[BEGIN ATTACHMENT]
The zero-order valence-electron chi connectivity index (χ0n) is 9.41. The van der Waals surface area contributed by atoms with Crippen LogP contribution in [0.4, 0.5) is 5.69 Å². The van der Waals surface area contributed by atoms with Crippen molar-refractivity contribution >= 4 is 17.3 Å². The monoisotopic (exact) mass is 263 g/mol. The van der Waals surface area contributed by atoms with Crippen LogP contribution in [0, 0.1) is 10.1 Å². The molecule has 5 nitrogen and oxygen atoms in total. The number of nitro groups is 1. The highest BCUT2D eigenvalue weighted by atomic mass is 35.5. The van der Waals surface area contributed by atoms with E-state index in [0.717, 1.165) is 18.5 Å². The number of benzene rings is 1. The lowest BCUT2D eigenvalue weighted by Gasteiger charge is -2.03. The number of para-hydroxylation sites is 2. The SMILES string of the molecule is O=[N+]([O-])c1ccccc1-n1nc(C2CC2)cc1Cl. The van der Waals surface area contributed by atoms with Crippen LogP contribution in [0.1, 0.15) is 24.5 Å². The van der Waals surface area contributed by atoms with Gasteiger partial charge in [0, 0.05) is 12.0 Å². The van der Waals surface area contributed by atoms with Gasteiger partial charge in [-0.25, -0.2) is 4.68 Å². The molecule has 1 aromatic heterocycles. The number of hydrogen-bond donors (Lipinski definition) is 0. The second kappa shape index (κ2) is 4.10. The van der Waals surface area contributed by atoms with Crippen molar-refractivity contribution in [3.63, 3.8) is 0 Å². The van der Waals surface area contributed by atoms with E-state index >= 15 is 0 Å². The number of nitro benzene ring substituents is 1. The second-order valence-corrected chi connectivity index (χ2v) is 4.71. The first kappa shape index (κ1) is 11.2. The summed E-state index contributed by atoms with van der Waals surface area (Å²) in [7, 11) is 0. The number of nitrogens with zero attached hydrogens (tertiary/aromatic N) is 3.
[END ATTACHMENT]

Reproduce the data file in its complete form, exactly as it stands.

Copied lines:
The zero-order valence-electron chi connectivity index (χ0n) is 9.41. The van der Waals surface area contributed by atoms with Crippen LogP contribution in [0.4, 0.5) is 5.69 Å². The van der Waals surface area contributed by atoms with Crippen molar-refractivity contribution >= 4 is 17.3 Å². The monoisotopic (exact) mass is 263 g/mol. The van der Waals surface area contributed by atoms with Crippen LogP contribution in [0, 0.1) is 10.1 Å². The molecule has 5 nitrogen and oxygen atoms in total. The number of nitro groups is 1. The highest BCUT2D eigenvalue weighted by atomic mass is 35.5. The van der Waals surface area contributed by atoms with E-state index in [0.717, 1.165) is 18.5 Å². The number of benzene rings is 1. The lowest BCUT2D eigenvalue weighted by Gasteiger charge is -2.03. The number of para-hydroxylation sites is 2. The SMILES string of the molecule is O=[N+]([O-])c1ccccc1-n1nc(C2CC2)cc1Cl. The van der Waals surface area contributed by atoms with Crippen LogP contribution in [0.1, 0.15) is 24.5 Å². The van der Waals surface area contributed by atoms with Gasteiger partial charge in [0, 0.05) is 12.0 Å². The van der Waals surface area contributed by atoms with Gasteiger partial charge in [-0.25, -0.2) is 4.68 Å². The molecule has 1 aromatic heterocycles. The number of hydrogen-bond donors (Lipinski definition) is 0. The second kappa shape index (κ2) is 4.10. The van der Waals surface area contributed by atoms with Crippen molar-refractivity contribution in [3.63, 3.8) is 0 Å². The van der Waals surface area contributed by atoms with E-state index >= 15 is 0 Å². The number of nitro benzene ring substituents is 1. The second-order valence-corrected chi connectivity index (χ2v) is 4.71. The first kappa shape index (κ1) is 11.2. The summed E-state index contributed by atoms with van der Waals surface area (Å²) in [7, 11) is 0. The number of nitrogens with zero attached hydrogens (tertiary/aromatic N) is 3.